Gaussian Random Walks: The N-step Distribution

This past evening, my former quiz bowl teammate turned co-worker (not to mention long-time friend) Michael Whittaker tossed a number of math problems my way. One in particular caught my interest:

Say you’ve got a normal random variable with mean zero and variance one. Draw a sample from that distribution. Now take that point you’ve just sampled and spawn a unit-variance normal distribution centered around it; draw a sample from this distribution. Continue this process $N$ times for arbitrary $N$. What is the distribution of the $N$th sample?

Michael told me that he and his friends at Cornell thought up this problem during a lull in a dinner-time conversation. The solution is after the break. A hint: It’s either simpler than it appears or, if you’ve done a bit of math, just as simple as it appears.

* * *

There are at least two ways to tackle this problem: the scientist’s way and the mathematician’s way. We’ll take a look at both; as is often the case, the scientific method builds intuition, which the mathematical method then reifies.

The scientist’s way
When working with distributions, simulations can help you better understand the problem at hand. Even if you can’t determine the shape of the desired distribution from first principles, you can at least get a sense of what it should look like by sampling and plotting using your scientific programming language of choice (Julia’s mine). Like so:

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Lo and behold: a normal distribution! The scientist or engineer might call it a day and stop here; that’d be fine. The distribution does, after all, look irrefutably normal. But if an image doesn’t quite satisfy you, if you want to know that it’s normal, then read on.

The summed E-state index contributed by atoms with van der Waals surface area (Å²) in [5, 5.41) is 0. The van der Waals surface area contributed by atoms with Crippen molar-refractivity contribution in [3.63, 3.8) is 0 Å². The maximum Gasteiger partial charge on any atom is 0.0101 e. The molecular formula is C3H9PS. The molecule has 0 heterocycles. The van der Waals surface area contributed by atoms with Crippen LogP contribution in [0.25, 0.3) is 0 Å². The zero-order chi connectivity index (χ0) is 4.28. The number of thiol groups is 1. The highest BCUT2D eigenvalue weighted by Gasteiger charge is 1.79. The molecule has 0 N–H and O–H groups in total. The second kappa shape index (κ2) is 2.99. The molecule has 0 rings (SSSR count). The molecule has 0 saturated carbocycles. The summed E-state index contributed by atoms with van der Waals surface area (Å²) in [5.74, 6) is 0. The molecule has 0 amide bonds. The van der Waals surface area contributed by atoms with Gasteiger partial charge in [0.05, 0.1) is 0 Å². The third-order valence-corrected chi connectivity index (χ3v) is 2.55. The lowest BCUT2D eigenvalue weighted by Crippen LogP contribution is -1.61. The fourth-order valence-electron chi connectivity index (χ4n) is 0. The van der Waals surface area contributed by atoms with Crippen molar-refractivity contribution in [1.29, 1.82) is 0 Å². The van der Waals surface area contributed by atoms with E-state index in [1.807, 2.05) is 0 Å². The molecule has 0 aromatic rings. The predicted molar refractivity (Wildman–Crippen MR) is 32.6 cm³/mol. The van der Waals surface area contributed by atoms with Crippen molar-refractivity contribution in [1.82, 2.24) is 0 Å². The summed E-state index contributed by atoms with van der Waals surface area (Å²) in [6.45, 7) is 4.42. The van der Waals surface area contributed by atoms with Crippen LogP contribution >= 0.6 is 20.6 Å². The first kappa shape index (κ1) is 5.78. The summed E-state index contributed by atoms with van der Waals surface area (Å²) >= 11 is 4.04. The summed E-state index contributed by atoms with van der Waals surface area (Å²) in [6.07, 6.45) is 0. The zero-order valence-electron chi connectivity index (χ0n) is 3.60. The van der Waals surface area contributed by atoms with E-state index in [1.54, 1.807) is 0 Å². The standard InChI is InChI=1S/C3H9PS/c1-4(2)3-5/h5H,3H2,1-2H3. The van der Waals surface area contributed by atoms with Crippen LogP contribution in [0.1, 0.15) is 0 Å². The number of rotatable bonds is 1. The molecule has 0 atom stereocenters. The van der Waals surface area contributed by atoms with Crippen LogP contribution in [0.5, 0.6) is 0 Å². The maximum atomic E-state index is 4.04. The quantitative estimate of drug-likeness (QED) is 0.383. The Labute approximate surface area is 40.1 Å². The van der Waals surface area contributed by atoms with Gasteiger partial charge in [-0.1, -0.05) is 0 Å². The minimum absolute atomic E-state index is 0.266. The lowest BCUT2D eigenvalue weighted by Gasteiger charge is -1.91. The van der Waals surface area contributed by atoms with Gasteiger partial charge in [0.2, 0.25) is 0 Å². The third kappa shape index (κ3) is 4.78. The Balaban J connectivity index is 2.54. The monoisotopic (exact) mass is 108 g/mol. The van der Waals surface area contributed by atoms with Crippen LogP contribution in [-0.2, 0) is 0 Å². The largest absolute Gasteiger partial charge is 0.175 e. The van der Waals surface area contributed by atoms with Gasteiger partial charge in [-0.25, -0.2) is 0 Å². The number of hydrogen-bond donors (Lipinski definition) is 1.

A wild normal appears! No, I don't play Pokémon Go.

A wild normal appears! No, I don’t play Pokémon Go.

The mathematician’s way
A helpful step in approaching a math problem is to cast it in mathematical language. Here’s a natural way to do so:

Say that we have a sequence $X_1$, $X_2$, $\ldots$, $X_N$ of random variables, where $X_i \sim \mathcal N(X_{i-1}, 1)$, $X_1 \sim \mathcal N(0, 1)$. What is the distribution of $X_N$?

Writing the problem in this form makes it clear that each $X_i$ depends only on the sample drawn directly before it (we say that the process obeys the Markov property ). A wonderful pattern emerges upon closer inspection: $X_i \sim \mathcal N(X_{i-1}, \sigma^2) = X_{i-1} + \mathcal N(0, \sigma^2)$. Unrolling the recursion, we get that $X_N \sim \sum_{i=1}^{N} Y_i$, where the $Y_i$ are i.i.d. zero-mean normal distributions with variance $\sigma^2$. We conclude that $X_N \sim \mathcal N(0, N\sigma^2)$. $\square$

In Julia, the second parameter of the Normal function is the standard deviation of the distribution, not the variance.

In Julia, the second parameter of the Normal function is the standard deviation of the distribution, not the variance.

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[1] The process described in this problem is a Gaussian random walk, a type of Markov process with applications to stock prices.
[2] I’ve uploaded my IPython notebook to Github for reproducibility.

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